Undergoing Cancer Treatment

What Is Undergoing Cancer Treatment

There are numerous types of cancer treatments. The type of treatment you receive will depend on the type of cancer you have, your preferences and options offered and discussed with your physician, and how advanced the disease is.

Some individuals will have only one treatment, while many others will have combination treatments. These treatment regimens may include surgery, chemotherapy, radiation therapy, immunotherapy, targeted therapy, and hormone therapy. These are discussed in more detail below in the “Treatment” section.

When you need treatment for cancer, there is often a lot to learn and a lot to think about. According to the National Cancer Institute, it is quite normal to feel overwhelmed and confused. However, learning about your cancer and discussing your specific diagnosis with your physician can help alleviate much concern. In addition, there are numerous support groups, forums, and other advocacy organizations that can help you cope with your condition. Finally, family and friends offer a wonderful source of love, compassion, and sources of strength to help you endure this trying time.

What Causes Undergoing Cancer Treatment

It is not clear what exactly causes cancer. However, certain risk factors have been identified for numerous types of cancer, which are discussed below in the “Risk Factors” section.

It is known that cancers are a disease characterized by uncontrolled cellular growth. Normally, specific genes within the DNA (genetic material) of cells have functions to regulate cell division. Genes involved in cell replication, or division, cellular growth, and cellular survival are called oncogenes, while those involved in limiting cell growth and division and inducing cell death when necessary are called tumor suppressor genes (such as TP53 and RB1 genes).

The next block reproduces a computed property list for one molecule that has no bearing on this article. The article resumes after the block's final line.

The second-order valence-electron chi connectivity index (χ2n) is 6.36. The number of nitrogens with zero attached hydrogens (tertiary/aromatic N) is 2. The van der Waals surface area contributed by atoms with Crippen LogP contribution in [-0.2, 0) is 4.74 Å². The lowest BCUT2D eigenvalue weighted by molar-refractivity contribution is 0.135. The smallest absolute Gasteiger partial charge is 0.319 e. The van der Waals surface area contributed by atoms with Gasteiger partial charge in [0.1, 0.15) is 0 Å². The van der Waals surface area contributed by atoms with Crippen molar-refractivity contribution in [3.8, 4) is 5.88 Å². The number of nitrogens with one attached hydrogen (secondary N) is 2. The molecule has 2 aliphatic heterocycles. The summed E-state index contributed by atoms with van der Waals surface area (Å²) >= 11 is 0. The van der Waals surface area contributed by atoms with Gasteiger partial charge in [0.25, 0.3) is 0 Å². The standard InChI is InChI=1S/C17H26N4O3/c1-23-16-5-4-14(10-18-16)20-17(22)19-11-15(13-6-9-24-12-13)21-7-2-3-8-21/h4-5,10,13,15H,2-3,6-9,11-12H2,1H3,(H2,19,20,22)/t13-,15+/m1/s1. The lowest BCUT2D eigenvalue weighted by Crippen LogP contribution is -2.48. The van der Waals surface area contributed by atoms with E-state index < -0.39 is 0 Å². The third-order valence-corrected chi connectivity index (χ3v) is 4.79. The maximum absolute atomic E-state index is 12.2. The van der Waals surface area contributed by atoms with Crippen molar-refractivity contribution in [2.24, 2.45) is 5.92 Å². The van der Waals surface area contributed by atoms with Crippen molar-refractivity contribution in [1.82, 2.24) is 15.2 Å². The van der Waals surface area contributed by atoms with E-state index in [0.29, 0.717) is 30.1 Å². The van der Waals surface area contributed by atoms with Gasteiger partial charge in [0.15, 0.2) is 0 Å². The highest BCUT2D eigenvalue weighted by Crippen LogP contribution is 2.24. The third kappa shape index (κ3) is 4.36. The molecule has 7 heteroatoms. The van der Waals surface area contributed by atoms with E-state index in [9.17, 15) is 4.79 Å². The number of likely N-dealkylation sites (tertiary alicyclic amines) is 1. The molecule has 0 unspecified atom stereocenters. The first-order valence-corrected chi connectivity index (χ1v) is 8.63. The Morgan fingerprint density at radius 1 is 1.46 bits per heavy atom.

When cell DNA is damaged, these genes may be altered and the oncogenes are turned on and the tumor suppressor genes are turned off. As a result, there is uncontrollable cell growth and possible cancer. These changes to cellular DNA can be caused by environmental factors, but they can also be inherited.

Risk Factors For Undergoing Cancer Treatment

Although the cause of cancer is still largely unknown, there are some genetic conditions and environmental factors, which may contribute to the development of this disease. Specific cancers have specific risk factors, but the conditions below will increase your risk of developing cancer in general.

Environmental, or modifiable, risk factors for cancers include:

  • Tobacco use. Smoking is one of the most important risk factors for developing cancer. Cigars, pipes, and smoke-less tobacco also increase your risk.
  • Alcohol use. Especially consuming more than the recommended one drink per day for women and two drinks per day for men.